‘True Conviction’ Doc Shows A New Kind Of Freedom Fighters

With approximately 2 million people behind bars, the U.S. imprisons more of its own citizens than any country in the world. Many of these prisoners were wrongfully convicted—as many as 2 percent to 5 percent, according to The Innocence Project. A recent study by the National Academy of Science suggests that as many as one in 25 death row inmates are actually innocent.

Assuming a wrongful conviction rate of just 1 percent, at least 20,000 innocent prisoners are currently behind bars.

Jamie Meltzer’s documentary True Conviction, which had its world premiere last night at the Tribeca Film Festival, tells the story of three of those prisoners. Christopher Scott, Jonnie Lindsey and Steven Phillips served decades of time between them. They each received financial settlements from the State of Texas after their convictions were overturned. Pooling their resources and drawing inspiration from their own horrendous experiences, they came together to help other innocent prisoners reclaim their freedom by uncovering DNA evidence or new information.

The documentary was a five year journey for Meltzer, who attended a 2012 meeting of
“exonerees” in Dallas. “They had all served between 10 and 15 years in prison, and gathered to share their emotions and struggles,” he recalls. “I was so moved by the resilience and strength they displayed it was fascinating and compelling and had all sorts of lessons in it for people who haven’t been through this experience. There’s so much we can learn from them.”

There is no shortage of clients for these three Dallas-based detectives, who receive numerous letters from prisoners. If a letter touches them they arrange a meeting with the inmate and ask their version of events including descriptions of other people involved in the crime as well as the actions of police officers and even jury members who may have played a part in a wrongful conviction.

The film focuses on two cases: Max Soffel, a white Death Row inmate of 35 years who was forced into a triple murder confession in Houston when he was a young man, and Isaiah Hill, a black man sentenced to life in prison on aggravated assault charges after refusing a plea bargain. The “dream team” travels hundreds of miles and countless hours digging up fresh evidence to help their incarcerated clients.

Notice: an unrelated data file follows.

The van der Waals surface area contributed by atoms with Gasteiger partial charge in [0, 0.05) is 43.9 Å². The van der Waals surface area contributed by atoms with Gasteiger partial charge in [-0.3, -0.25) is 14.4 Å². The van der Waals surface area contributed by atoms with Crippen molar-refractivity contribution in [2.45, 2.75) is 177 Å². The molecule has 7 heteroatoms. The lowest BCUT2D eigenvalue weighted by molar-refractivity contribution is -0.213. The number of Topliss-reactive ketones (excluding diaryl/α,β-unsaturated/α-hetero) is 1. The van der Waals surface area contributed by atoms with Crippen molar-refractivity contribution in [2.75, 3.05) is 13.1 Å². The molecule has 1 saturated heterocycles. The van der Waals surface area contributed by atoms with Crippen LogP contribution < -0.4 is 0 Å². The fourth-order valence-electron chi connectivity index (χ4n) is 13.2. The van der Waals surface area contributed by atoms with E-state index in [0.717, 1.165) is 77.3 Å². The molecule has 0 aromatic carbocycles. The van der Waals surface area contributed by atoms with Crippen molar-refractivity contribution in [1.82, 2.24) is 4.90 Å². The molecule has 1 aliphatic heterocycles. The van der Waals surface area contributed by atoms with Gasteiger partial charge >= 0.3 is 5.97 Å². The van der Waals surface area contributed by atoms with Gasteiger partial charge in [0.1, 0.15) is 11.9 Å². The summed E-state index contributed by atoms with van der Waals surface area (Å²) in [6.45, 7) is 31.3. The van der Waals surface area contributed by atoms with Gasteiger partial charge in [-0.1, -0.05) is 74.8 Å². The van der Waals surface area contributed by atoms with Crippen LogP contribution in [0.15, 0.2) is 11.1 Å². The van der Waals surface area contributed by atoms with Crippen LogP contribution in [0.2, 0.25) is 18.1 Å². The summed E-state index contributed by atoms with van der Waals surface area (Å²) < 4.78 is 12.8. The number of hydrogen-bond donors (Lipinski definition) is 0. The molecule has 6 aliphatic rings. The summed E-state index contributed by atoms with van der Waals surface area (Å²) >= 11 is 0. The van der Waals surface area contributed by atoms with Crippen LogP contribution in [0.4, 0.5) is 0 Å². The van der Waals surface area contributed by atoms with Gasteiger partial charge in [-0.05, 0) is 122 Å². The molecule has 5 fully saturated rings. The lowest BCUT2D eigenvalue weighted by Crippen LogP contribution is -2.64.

Hill, who was jailed for over 20 years after being charged for an assault that occurred as part of a $150 motel robbery, begs the agency to help him get out. “They’ve raped me in here,” he says, breaking down in tears. “They’ve beaten me in here.” Without spoiling the end, they do take on his case as well as Soffel’s. Both situations quickly escalate with results that are by turns both inspiring and troubling—revealing the deep flaws in America’s criminal justice system at every level. As urgent as the work of the “Dream Team” may be, it’s impossible to right all the wrongs, make up for lost time, or fully undo the damage done.

“So many movies deal with the larger systemic issues of criminal justice and race,” says the director. “I hope our movie addresses them in a different way, while still bringing to the light the many problems we have with the justice system—in particular with wrongful convictions. Even more than that, I hope that audiences get to know these three guys through this movie and see the passion, strength and resilience they bring to their endeavors after spending years in prison for crimes they didn’t commit. People assume they would be devastated after experiencing all they have, but these guys are committed to turning that tragedy into something powerful and transformative.”

Additional Tribeca Film Festival Screenings

Public Screening #2: Saturday, April 22nd at 3:45pm (Cinépolis Chelsea 2)

Public Screening #3: Sunday, April 23rd at 6:30pm (Regal Battery Park 11-5)

Public Screening #4: Tuesday, April 25th at 6:15pm (Regal Battery Park 11-1)

P&I Screening #2: Wednesday, April 26th at 2:45pm (Cinépolis Chelsea 4)

Public Screening #5: Sunday, April 30th at 8:45pm (Regal Battery Park 11-3)

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